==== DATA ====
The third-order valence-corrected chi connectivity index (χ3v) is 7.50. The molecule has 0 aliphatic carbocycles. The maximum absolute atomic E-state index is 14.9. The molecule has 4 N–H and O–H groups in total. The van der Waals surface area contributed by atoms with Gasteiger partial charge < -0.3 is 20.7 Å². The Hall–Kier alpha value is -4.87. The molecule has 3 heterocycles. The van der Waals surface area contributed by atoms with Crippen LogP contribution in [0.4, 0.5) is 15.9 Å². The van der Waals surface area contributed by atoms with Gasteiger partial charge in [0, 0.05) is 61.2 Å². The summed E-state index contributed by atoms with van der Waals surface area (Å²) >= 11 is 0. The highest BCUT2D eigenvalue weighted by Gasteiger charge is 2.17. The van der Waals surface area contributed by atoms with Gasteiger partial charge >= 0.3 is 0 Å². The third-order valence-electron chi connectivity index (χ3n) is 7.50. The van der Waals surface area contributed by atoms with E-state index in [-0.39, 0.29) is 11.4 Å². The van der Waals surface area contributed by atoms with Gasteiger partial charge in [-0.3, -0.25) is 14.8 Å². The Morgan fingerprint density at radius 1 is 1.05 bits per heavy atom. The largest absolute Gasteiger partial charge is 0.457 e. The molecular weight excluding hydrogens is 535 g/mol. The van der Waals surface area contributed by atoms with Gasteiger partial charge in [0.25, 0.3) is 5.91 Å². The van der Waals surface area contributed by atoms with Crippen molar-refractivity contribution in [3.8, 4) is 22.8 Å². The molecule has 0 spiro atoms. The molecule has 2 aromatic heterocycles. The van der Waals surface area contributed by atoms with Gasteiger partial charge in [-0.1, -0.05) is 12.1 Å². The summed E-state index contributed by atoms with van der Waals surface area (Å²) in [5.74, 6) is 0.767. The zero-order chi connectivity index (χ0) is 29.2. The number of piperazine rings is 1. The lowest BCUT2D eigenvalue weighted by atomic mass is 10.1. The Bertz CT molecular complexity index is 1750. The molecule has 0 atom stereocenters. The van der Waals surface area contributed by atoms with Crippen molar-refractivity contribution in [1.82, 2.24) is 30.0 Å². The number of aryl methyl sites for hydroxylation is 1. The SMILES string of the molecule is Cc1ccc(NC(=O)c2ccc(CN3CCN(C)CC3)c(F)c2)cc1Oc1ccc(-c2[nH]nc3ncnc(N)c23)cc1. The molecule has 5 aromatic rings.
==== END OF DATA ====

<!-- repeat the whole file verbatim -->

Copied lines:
The third-order valence-corrected chi connectivity index (χ3v) is 7.50. The molecule has 0 aliphatic carbocycles. The maximum absolute atomic E-state index is 14.9. The molecule has 4 N–H and O–H groups in total. The van der Waals surface area contributed by atoms with Gasteiger partial charge < -0.3 is 20.7 Å². The Hall–Kier alpha value is -4.87. The molecule has 3 heterocycles. The van der Waals surface area contributed by atoms with Crippen LogP contribution in [0.4, 0.5) is 15.9 Å². The van der Waals surface area contributed by atoms with Gasteiger partial charge in [0, 0.05) is 61.2 Å². The summed E-state index contributed by atoms with van der Waals surface area (Å²) >= 11 is 0. The highest BCUT2D eigenvalue weighted by Gasteiger charge is 2.17. The van der Waals surface area contributed by atoms with Gasteiger partial charge >= 0.3 is 0 Å². The third-order valence-electron chi connectivity index (χ3n) is 7.50. The van der Waals surface area contributed by atoms with E-state index in [-0.39, 0.29) is 11.4 Å². The van der Waals surface area contributed by atoms with Gasteiger partial charge in [-0.3, -0.25) is 14.8 Å². The Morgan fingerprint density at radius 1 is 1.05 bits per heavy atom. The largest absolute Gasteiger partial charge is 0.457 e. The molecular weight excluding hydrogens is 535 g/mol. The van der Waals surface area contributed by atoms with Gasteiger partial charge in [0.25, 0.3) is 5.91 Å². The van der Waals surface area contributed by atoms with Crippen molar-refractivity contribution in [3.8, 4) is 22.8 Å². The molecule has 0 spiro atoms. The molecule has 2 aromatic heterocycles. The van der Waals surface area contributed by atoms with Gasteiger partial charge in [-0.1, -0.05) is 12.1 Å². The summed E-state index contributed by atoms with van der Waals surface area (Å²) in [5.74, 6) is 0.767. The zero-order chi connectivity index (χ0) is 29.2. The number of piperazine rings is 1. The lowest BCUT2D eigenvalue weighted by atomic mass is 10.1. The Bertz CT molecular complexity index is 1750. The molecule has 0 atom stereocenters. The van der Waals surface area contributed by atoms with Crippen molar-refractivity contribution in [1.82, 2.24) is 30.0 Å². The number of aryl methyl sites for hydroxylation is 1. The SMILES string of the molecule is Cc1ccc(NC(=O)c2ccc(CN3CCN(C)CC3)c(F)c2)cc1Oc1ccc(-c2[nH]nc3ncnc(N)c23)cc1. The molecule has 5 aromatic rings.